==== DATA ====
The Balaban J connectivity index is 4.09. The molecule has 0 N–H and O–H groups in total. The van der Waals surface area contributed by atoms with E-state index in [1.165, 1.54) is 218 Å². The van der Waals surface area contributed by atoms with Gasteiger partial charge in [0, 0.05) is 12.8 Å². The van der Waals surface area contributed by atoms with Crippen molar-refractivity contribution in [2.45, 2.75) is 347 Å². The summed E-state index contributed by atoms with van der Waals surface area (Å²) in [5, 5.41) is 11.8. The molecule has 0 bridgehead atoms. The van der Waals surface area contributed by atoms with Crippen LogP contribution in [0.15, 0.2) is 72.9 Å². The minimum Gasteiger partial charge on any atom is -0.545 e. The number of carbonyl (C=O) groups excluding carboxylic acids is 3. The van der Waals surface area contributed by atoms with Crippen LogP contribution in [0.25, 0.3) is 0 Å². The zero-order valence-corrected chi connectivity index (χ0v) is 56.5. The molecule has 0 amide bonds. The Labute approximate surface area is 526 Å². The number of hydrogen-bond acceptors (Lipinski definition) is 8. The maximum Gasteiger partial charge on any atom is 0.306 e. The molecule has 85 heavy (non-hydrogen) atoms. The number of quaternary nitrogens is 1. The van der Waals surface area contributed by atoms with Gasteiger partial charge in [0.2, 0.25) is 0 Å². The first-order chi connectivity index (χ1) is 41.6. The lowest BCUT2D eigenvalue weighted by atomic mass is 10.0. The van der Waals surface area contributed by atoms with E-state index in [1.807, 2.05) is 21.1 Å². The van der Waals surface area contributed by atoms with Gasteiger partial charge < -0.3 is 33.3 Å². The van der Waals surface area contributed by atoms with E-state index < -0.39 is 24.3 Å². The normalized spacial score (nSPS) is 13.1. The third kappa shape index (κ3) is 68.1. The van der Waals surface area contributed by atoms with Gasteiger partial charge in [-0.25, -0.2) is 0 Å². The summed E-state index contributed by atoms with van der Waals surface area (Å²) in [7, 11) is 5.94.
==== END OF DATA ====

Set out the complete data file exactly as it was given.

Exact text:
The Balaban J connectivity index is 4.09. The molecule has 0 N–H and O–H groups in total. The van der Waals surface area contributed by atoms with E-state index in [1.165, 1.54) is 218 Å². The van der Waals surface area contributed by atoms with Gasteiger partial charge in [0, 0.05) is 12.8 Å². The van der Waals surface area contributed by atoms with Crippen molar-refractivity contribution in [2.45, 2.75) is 347 Å². The summed E-state index contributed by atoms with van der Waals surface area (Å²) in [5, 5.41) is 11.8. The molecule has 0 bridgehead atoms. The van der Waals surface area contributed by atoms with Crippen LogP contribution in [0.15, 0.2) is 72.9 Å². The minimum Gasteiger partial charge on any atom is -0.545 e. The number of carbonyl (C=O) groups excluding carboxylic acids is 3. The van der Waals surface area contributed by atoms with Crippen LogP contribution in [0.25, 0.3) is 0 Å². The zero-order valence-corrected chi connectivity index (χ0v) is 56.5. The molecule has 0 amide bonds. The Labute approximate surface area is 526 Å². The number of hydrogen-bond acceptors (Lipinski definition) is 8. The maximum Gasteiger partial charge on any atom is 0.306 e. The molecule has 85 heavy (non-hydrogen) atoms. The number of quaternary nitrogens is 1. The van der Waals surface area contributed by atoms with Gasteiger partial charge in [0.2, 0.25) is 0 Å². The first-order chi connectivity index (χ1) is 41.6. The lowest BCUT2D eigenvalue weighted by atomic mass is 10.0. The van der Waals surface area contributed by atoms with E-state index in [1.807, 2.05) is 21.1 Å². The van der Waals surface area contributed by atoms with Gasteiger partial charge < -0.3 is 33.3 Å². The van der Waals surface area contributed by atoms with E-state index < -0.39 is 24.3 Å². The normalized spacial score (nSPS) is 13.1. The third kappa shape index (κ3) is 68.1. The van der Waals surface area contributed by atoms with Gasteiger partial charge in [-0.25, -0.2) is 0 Å². The summed E-state index contributed by atoms with van der Waals surface area (Å²) in [7, 11) is 5.94.